If You Had Known

A poem by Thomas Hardy

If you had known
When listening with her to the far-down moan
Of the white-selvaged and empurpled sea,
And rain came on that did not hinder talk,
Or damp your flashing facile gaiety
In turning home, despite the slow wet walk
By crooked ways, and over stiles of stone;
If you had known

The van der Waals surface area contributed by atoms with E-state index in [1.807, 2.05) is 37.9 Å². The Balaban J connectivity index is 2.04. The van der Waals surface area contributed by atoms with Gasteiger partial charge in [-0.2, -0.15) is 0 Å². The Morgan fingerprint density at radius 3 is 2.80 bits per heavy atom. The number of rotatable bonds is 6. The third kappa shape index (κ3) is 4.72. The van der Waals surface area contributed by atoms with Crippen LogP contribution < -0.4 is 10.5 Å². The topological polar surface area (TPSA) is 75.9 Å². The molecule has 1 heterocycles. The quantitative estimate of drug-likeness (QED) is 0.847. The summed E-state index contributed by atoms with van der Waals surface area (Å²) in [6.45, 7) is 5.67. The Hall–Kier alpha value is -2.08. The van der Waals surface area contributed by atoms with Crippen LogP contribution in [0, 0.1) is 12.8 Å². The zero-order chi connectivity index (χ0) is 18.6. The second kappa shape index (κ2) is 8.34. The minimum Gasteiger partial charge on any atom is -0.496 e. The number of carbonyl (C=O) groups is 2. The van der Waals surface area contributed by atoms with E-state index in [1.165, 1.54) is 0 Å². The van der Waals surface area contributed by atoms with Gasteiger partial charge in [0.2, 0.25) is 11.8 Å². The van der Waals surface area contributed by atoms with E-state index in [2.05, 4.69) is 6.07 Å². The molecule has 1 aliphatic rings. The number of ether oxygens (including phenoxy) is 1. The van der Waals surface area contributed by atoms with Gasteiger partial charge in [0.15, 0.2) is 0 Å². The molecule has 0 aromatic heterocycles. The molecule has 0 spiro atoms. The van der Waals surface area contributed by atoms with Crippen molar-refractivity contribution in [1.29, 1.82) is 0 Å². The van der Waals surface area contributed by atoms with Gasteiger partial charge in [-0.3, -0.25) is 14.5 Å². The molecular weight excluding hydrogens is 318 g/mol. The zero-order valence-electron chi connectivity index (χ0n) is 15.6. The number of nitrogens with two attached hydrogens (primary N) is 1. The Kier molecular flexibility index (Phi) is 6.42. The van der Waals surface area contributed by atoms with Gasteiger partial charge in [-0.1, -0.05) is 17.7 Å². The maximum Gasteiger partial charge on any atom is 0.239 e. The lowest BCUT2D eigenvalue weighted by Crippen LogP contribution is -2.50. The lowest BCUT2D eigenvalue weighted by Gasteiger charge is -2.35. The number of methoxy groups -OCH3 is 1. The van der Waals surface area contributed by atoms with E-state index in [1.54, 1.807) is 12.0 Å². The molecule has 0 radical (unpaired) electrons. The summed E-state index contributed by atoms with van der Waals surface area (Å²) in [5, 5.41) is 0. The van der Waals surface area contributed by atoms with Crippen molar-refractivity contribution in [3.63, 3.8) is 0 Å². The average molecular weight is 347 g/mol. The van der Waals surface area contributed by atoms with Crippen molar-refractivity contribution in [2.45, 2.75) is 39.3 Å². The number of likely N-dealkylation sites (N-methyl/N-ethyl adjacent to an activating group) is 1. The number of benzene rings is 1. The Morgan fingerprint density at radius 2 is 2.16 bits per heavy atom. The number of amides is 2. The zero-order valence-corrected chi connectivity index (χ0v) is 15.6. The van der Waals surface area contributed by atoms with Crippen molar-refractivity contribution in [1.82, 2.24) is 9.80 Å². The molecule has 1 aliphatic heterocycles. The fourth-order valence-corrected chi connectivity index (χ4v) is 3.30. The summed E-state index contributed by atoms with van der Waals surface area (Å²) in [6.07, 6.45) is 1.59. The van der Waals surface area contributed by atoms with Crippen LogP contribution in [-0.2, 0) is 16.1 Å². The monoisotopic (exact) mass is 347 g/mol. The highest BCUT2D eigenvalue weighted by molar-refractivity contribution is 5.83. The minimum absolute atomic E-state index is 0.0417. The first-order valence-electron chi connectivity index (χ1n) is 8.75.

You would lay roses,
Fifty years thence, on her monument, that discloses
Its graying shape upon the luxuriant green;
Fifty years thence to an hour, by chance led there,
What might have moved you? yea, had you foreseen
That on the tomb of the selfsame one, gone where
The dawn of every day is as the close is,
You would lay roses!

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